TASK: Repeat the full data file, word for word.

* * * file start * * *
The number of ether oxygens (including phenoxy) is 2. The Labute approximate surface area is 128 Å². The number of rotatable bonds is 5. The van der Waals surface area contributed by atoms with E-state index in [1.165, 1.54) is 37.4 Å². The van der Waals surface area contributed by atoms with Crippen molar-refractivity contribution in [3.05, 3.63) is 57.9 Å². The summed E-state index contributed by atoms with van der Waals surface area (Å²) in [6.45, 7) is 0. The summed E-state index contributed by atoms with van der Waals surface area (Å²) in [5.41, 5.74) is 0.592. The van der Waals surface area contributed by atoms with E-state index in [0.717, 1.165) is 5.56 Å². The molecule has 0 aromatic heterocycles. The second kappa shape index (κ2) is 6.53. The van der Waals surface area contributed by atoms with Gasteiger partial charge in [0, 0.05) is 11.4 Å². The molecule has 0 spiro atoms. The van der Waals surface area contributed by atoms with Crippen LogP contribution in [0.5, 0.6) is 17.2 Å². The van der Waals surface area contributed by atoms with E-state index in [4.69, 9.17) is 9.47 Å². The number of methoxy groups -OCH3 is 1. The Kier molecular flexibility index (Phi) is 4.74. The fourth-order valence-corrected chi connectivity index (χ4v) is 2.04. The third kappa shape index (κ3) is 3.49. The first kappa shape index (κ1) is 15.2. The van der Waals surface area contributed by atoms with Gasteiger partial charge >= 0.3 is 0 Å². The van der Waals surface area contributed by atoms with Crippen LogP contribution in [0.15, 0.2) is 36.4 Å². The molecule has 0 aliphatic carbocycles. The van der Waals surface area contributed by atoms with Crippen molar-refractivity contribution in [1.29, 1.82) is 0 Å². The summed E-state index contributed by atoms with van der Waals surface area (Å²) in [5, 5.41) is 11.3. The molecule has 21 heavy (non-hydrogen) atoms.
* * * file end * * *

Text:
The number of ether oxygens (including phenoxy) is 2. The Labute approximate surface area is 128 Å². The number of rotatable bonds is 5. The van der Waals surface area contributed by atoms with E-state index in [1.165, 1.54) is 37.4 Å². The van der Waals surface area contributed by atoms with Crippen molar-refractivity contribution in [3.05, 3.63) is 57.9 Å². The summed E-state index contributed by atoms with van der Waals surface area (Å²) in [6.45, 7) is 0. The summed E-state index contributed by atoms with van der Waals surface area (Å²) in [5.41, 5.74) is 0.592. The van der Waals surface area contributed by atoms with E-state index in [0.717, 1.165) is 5.56 Å². The molecule has 0 aromatic heterocycles. The second kappa shape index (κ2) is 6.53. The van der Waals surface area contributed by atoms with Gasteiger partial charge in [0, 0.05) is 11.4 Å². The molecule has 0 spiro atoms. The van der Waals surface area contributed by atoms with Crippen LogP contribution in [0.5, 0.6) is 17.2 Å². The van der Waals surface area contributed by atoms with E-state index in [4.69, 9.17) is 9.47 Å². The number of methoxy groups -OCH3 is 1. The Kier molecular flexibility index (Phi) is 4.74. The fourth-order valence-corrected chi connectivity index (χ4v) is 2.04. The third kappa shape index (κ3) is 3.49. The first kappa shape index (κ1) is 15.2. The van der Waals surface area contributed by atoms with Gasteiger partial charge >= 0.3 is 0 Å². The van der Waals surface area contributed by atoms with Crippen LogP contribution in [0.15, 0.2) is 36.4 Å². The molecule has 0 aliphatic carbocycles. The van der Waals surface area contributed by atoms with Crippen molar-refractivity contribution in [1.29, 1.82) is 0 Å². The summed E-state index contributed by atoms with van der Waals surface area (Å²) in [5, 5.41) is 11.3. The molecule has 21 heavy (non-hydrogen) atoms.